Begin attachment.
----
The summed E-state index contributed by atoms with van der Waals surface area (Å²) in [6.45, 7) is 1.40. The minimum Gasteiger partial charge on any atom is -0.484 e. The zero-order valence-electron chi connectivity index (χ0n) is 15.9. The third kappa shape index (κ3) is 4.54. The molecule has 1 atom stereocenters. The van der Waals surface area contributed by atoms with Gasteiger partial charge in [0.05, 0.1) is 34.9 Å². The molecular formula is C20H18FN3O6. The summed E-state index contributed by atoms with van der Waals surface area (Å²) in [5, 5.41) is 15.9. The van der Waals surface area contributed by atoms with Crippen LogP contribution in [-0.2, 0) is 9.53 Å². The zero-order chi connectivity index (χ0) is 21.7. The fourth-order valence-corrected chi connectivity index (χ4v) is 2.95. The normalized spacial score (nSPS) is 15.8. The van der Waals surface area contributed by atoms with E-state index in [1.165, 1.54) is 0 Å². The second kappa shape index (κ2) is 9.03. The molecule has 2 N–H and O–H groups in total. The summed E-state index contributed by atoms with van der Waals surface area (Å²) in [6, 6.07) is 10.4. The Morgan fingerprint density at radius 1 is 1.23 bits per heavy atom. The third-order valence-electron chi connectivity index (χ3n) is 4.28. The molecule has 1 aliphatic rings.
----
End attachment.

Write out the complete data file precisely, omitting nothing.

The summed E-state index contributed by atoms with van der Waals surface area (Å²) in [6.45, 7) is 1.40. The minimum Gasteiger partial charge on any atom is -0.484 e. The zero-order valence-electron chi connectivity index (χ0n) is 15.9. The third kappa shape index (κ3) is 4.54. The molecule has 1 atom stereocenters. The van der Waals surface area contributed by atoms with Gasteiger partial charge in [0.05, 0.1) is 34.9 Å². The molecular formula is C20H18FN3O6. The summed E-state index contributed by atoms with van der Waals surface area (Å²) in [5, 5.41) is 15.9. The van der Waals surface area contributed by atoms with Crippen LogP contribution in [-0.2, 0) is 9.53 Å². The zero-order chi connectivity index (χ0) is 21.7. The fourth-order valence-corrected chi connectivity index (χ4v) is 2.95. The normalized spacial score (nSPS) is 15.8. The van der Waals surface area contributed by atoms with E-state index in [1.165, 1.54) is 0 Å². The second kappa shape index (κ2) is 9.03. The molecule has 2 N–H and O–H groups in total. The summed E-state index contributed by atoms with van der Waals surface area (Å²) in [6, 6.07) is 10.4. The Morgan fingerprint density at radius 1 is 1.23 bits per heavy atom. The third-order valence-electron chi connectivity index (χ3n) is 4.28. The molecule has 1 aliphatic rings.